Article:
Our Church

St Roch’s Church and Primary School were built in 1907 to cater for the growing number of Irish who had come here to work and who had settled down in the area. The area was historically known as Garngad.
There had been a chapel dedicated to St Roch built near here by James IV of Scotland around the year 1506. The king had strong links with France.
St Roch was born around 1295 in Montpellier, southern France. 
Like St Francis of Assisi, he gave away all his possessions to become a pilgrim for Christ. On his way to Rome he gave himself to the care of the sick and the victims of the plague, but eventually he himself contracted the plague (signified on his statue by the wound on his leg.)

Statue of St. Roch

He retreated to a forest and a dog belonging to a St Gothard would come to him bringing food from its master’s table. He survived the disease.
On returning to Montpellier he was not recognised, suspected of being a spy, thrown into prison and died at the age of 32.  Only after his death was he recognised.  Devotion spread rapidly. Today there are festivals established in many towns and villages in Northern Spain, France and Italy during the week  of 16th August, his feast day.
The original chapel built to St Roch in 1506 was destroyed in 1559 during the Reformation though the cemetery attached to the chapel remained for many years afterwards. Thankfully, the city has a church once again where St Roch is venerated, where God is praised and people of all nationalities can find their spiritual home.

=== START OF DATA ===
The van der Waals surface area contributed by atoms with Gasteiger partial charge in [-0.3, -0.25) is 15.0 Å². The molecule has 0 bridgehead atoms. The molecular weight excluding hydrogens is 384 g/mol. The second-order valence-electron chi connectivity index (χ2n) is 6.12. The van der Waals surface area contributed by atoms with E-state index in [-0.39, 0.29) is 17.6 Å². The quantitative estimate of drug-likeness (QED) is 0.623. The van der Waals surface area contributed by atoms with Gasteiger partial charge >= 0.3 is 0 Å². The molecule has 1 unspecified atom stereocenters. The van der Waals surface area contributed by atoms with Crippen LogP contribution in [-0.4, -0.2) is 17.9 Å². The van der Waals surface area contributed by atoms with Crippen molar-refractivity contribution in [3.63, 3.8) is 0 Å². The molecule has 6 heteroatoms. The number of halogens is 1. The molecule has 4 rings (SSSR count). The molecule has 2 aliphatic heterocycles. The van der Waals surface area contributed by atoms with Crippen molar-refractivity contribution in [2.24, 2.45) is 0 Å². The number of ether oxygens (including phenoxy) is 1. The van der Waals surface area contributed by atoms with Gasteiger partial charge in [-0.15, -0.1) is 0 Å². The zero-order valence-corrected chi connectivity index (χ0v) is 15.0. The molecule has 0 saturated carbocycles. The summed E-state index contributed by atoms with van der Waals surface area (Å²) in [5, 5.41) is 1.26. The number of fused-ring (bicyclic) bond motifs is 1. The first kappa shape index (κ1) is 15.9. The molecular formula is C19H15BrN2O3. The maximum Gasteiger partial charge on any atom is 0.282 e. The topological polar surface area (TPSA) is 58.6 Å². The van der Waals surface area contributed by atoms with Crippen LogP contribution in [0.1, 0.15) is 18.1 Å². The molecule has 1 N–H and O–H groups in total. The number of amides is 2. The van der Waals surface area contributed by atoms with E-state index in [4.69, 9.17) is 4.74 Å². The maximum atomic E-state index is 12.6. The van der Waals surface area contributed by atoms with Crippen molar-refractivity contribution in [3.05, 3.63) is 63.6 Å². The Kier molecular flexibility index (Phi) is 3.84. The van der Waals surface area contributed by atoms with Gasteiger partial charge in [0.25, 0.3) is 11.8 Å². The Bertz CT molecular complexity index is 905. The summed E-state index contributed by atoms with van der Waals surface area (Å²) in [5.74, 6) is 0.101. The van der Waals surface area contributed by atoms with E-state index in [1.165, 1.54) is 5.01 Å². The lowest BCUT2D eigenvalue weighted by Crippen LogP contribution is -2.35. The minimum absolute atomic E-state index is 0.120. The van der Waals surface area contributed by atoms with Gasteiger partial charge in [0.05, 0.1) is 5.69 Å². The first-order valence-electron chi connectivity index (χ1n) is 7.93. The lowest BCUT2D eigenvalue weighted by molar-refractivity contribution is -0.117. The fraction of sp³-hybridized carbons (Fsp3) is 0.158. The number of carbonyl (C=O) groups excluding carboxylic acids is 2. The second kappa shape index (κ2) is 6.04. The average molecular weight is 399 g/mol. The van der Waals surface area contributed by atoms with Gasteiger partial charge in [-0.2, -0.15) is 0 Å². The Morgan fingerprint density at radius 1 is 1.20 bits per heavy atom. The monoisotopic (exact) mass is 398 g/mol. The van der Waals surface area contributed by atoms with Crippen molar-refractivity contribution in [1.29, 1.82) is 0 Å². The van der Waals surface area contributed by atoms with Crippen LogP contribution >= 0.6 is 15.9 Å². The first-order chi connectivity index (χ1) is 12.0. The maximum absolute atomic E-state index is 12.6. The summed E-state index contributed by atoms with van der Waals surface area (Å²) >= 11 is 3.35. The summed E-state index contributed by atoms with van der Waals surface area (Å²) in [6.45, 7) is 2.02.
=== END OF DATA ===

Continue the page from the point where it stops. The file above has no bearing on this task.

St Roch's

Where does the name “Garngad” come from
Some would say that it means “The Garden of God”.  Others refer to the place as “The Good and the Bad”. A stronger case can be made for it meaning: “The grove of the Gad”
A grove is a small wood or an avenue of trees. The Gaelic word for a grove is “garran”.  The Gad was a little stream that meanders down from a loch called the Gad about five miles to the north and east of the city, beside a little village called Auchinloch.
Old maps of the area have marked the course of the stream which seems to run past the present location of our church and house before joining the Molindinar burn.
So the original Garngad would seem to be where the church now stands.
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